Письменные принадлежности и аксессуары – 308 photos
Chroniques de Hainaut (vers 1470)

The Distinguished Antiquity of the Mushroom as a Membrum Virile

This popped into my mind for no particular reason.

μύκης, μύκητος: “mushroom”…2. membrum virile


Herodian. Anecd. Ox. iii.231.5 = Archilochus 252

“Mushroom: can also mean a man’s genitals—which is what Archilochus says when he presents it with the same number of syllables: “The tendons of my ‘mushroom’ were ruptured.”

(μύκης) σημαίνει δὲ καὶ τὸ αἰδοῖον τοῦ ἀνθρώπου, ὅπερ καὶ ἰσοσυλλάβως ἔκλινεν Ἀρχίλοχος εἰπὼν

ἀλλ᾿ ἀπερρώγασι μύκεω τένοντες.

Henderson, The Maculate Muse 1991: 20

mushroom henderson

Beekes, Etymological Dictionary of Ancient Greek 2010

beekes mush 1

beekes mush 2

Dio Cassius, Rom. Hist. Ep. 41

“Nero has also left for us a saying worth remembering. For he used to say that mushrooms were food of the gods because [Claudius] became a god thanks to a mushroom”

Καὶ ὁ Νέρων δὲ οὐκ ἀπάξιον μνήμης ἔπος κατέλιπε· τοὺς γὰρ μύκητας θεῶν βρῶμα ἔλεγεν εἶναι, ὅτι καὶ ἐκεῖνος διὰ τοῦ μύκητος θεὸς ἐγεγόνει.

Hippocrates of Cos, Epidemics 7.102

“The young daughter of Pausanias ate a raw mushroom and felt nausea, choking, and stomach pain. Drinking warm melicrêt and puking relieved her along with a warm bath. She puked up the mushroom in the bath and she sweated while she was getting better”

Τῇ Παυσανίου κούρῃ μύκητα ὠμὸν φαγούσῃ ἄση, πνιγμός, ὀδύνη γαστρός. μελίκρητον θερμὸν πίνειν καὶ ἐμεῖν ξυνήνεγκε, καὶ λουτρὸν θερμόν· ἐν τῷ λουτρῷ ἐξήμεσε τὸν μύκητα, καὶ ἐπεὶ λήξεινἔμελλεν ἐξίδρωσεν.

Pliny on Public Readings and the Difficulty of Studying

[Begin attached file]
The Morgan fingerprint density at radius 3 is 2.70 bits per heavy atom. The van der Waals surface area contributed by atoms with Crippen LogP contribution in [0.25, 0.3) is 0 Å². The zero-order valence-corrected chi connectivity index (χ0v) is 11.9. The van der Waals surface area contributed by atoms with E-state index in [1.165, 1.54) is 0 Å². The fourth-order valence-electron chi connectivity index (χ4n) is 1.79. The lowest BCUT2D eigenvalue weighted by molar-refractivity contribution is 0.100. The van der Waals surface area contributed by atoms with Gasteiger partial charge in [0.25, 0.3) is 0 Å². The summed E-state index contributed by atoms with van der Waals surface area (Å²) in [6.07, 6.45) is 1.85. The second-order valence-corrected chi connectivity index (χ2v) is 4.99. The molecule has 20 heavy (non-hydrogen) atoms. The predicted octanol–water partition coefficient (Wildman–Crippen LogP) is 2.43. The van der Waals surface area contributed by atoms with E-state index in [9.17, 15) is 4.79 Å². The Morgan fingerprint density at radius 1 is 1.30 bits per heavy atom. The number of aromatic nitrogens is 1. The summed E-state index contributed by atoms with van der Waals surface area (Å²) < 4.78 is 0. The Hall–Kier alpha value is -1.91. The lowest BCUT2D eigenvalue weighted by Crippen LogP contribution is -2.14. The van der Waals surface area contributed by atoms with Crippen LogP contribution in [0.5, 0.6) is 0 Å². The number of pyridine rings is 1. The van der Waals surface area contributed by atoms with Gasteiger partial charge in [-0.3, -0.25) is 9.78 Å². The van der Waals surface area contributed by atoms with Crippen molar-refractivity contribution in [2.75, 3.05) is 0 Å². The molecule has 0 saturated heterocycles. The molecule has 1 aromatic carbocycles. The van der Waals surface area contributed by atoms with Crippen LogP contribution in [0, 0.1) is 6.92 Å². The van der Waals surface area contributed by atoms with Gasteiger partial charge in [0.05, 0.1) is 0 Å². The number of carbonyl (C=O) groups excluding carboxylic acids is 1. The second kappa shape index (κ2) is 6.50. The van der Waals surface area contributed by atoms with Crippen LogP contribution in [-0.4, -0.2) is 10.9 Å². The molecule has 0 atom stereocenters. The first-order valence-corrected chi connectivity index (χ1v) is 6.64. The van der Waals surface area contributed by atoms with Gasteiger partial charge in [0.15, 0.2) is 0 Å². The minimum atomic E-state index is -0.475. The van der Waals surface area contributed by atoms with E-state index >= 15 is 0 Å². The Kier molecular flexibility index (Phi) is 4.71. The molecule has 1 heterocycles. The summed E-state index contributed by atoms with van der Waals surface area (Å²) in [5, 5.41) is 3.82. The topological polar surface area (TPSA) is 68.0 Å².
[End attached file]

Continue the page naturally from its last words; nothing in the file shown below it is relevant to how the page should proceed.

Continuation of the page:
Pliny 17, to his friend Claudius Restitutis

“I am unable to control the fact that I am a bit upset after leaving the reading of a certain friend so I will pour out my feelings to you in a letter since I can’t see you in person. The work which was read was completely done. Two or three learned men—as they seemed to themselves and a few others—were listening as if they were deaf and dumb. They did not move their lips or flick a hand—they did not even rise to their feet because they were bored of sitting.

What’s all this seriousness for? What’s with such great learning? This, really, is lazy negligence, a lack of manners or common sense to spend the whole day so you might offend someone and leave a man you approached as a dearest friend an enemy?

Are you a more learned speaker? Then for this much alone you should not begrudge him since it is the lesser man who envies. Indeed, whether you appear greater or less or the same praise him whether he is lesser, greater or equal. For, you can’t possibly be praise if the one who is superior to you isn’t and it matters for your own reputation if anyone you surpass or equal seems to have the greatest amount of glory possible.

In truth, I am in the habit of honoring and feeling wonder at everyone who achieves something in their studies. For scholarship is a difficult, impatient, and temperamental affair likely to show contempt for those who disregard it.

Perhaps you believe something different, even though no one else is a more admiring or serious judge of this matter than you. I have selected you rather than any other friend I have for my anger since you are most capable of sharing it. Farewell!”